So Far, So Good in Rio

Olympics sailing boats

The first day of the Olympic sailing competitions started yesterday and stretch through Aug. 18. So far no sailor has complained of health problems or collisions with debris at the sailing venue, the famed Guanabara Bay. 

Before the event began, there were fears that fecal coliform bacteria could cause everything from skin rashes and conjunctivitis to gastroenteritis because about half of the sewage going into the bay is untreated. 

And it appears that eco-barriers—highly resistant steel grating strung across 17 main rivers flowing into the bay--along with 12 eco-boats, which scoop up floating debris, have so far kept the waters clear for the sailing lanes. 

In fact, some sailors praised the bluish color of the water on a crystal clear day.  It hasn’t rained in Rio for several weeks, and heavy rains would greatly increase the flow of raw sewage and debris into the bay.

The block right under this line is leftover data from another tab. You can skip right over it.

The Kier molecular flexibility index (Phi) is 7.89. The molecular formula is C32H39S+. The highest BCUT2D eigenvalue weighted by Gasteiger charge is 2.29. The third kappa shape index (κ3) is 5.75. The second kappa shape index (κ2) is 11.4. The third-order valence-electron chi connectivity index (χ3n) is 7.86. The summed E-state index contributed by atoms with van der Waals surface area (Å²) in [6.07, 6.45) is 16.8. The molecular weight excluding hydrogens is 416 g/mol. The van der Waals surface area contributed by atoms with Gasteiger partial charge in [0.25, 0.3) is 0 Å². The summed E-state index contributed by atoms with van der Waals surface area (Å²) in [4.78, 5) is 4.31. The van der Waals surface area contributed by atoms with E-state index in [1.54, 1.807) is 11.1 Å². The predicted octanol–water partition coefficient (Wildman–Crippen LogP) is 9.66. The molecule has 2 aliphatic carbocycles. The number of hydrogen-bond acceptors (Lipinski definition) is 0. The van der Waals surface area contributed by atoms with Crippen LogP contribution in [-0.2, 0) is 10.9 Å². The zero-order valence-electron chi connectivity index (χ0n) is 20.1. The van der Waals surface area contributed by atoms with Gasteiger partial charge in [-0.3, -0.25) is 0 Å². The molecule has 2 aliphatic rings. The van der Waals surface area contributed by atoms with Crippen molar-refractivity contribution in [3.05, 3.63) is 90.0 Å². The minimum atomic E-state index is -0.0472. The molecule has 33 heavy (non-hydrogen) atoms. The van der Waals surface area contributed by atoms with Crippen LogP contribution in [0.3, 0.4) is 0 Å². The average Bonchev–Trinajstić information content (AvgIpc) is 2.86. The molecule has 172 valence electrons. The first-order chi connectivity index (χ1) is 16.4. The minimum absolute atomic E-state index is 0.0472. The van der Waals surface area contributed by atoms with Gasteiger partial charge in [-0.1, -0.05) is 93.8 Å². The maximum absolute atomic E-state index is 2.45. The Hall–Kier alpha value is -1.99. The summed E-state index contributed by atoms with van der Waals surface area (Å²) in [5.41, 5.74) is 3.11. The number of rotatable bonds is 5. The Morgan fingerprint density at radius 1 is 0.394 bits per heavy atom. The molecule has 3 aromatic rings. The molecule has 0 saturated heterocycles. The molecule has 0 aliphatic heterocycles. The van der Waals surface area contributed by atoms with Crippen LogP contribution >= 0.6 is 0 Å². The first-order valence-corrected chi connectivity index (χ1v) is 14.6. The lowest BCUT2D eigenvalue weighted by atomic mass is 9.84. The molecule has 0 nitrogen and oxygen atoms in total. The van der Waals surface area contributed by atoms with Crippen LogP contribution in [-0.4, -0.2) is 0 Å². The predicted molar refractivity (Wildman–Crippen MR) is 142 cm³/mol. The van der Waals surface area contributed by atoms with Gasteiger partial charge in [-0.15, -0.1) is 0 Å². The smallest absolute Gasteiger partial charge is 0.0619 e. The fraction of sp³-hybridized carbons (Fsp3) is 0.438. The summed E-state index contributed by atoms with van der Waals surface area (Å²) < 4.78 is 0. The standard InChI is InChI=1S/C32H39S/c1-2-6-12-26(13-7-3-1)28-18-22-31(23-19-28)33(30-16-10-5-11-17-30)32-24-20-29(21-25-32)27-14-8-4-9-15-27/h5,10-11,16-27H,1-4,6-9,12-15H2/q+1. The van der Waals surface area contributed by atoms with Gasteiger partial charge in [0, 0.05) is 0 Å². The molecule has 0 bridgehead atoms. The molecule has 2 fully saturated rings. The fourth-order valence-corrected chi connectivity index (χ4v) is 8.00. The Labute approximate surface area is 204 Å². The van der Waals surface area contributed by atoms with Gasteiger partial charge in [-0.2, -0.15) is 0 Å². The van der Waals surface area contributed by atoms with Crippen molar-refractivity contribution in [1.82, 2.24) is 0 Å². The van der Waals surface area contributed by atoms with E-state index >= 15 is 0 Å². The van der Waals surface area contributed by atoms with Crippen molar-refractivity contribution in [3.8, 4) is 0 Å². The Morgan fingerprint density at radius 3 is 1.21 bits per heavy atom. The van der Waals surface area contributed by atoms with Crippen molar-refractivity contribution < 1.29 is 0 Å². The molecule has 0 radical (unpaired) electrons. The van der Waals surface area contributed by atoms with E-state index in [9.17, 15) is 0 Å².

Days earlier during the opening ceremony, organizers provided both prime-time TV viewers and the audience in Maracana Stadium with an alarmingly visual alert about the dangers of climate change. 

A video, narrated by Academy Award-winning British actress Judi Dench, showed how rapidly the Earth’s temperature has spiked over time, how drastically the Antarctic ice sheet has shrunk since 1997 and how steadily oceans would flood coastal cities worldwide if the temperate rose by 4 degrees Fahrenheit. 

It showed the potential flooding via maps in which a blue color washed over large parts of Shanghai, the entire state of Florida, Lagos, Nigeria; Dubai and Rio de Janeiro.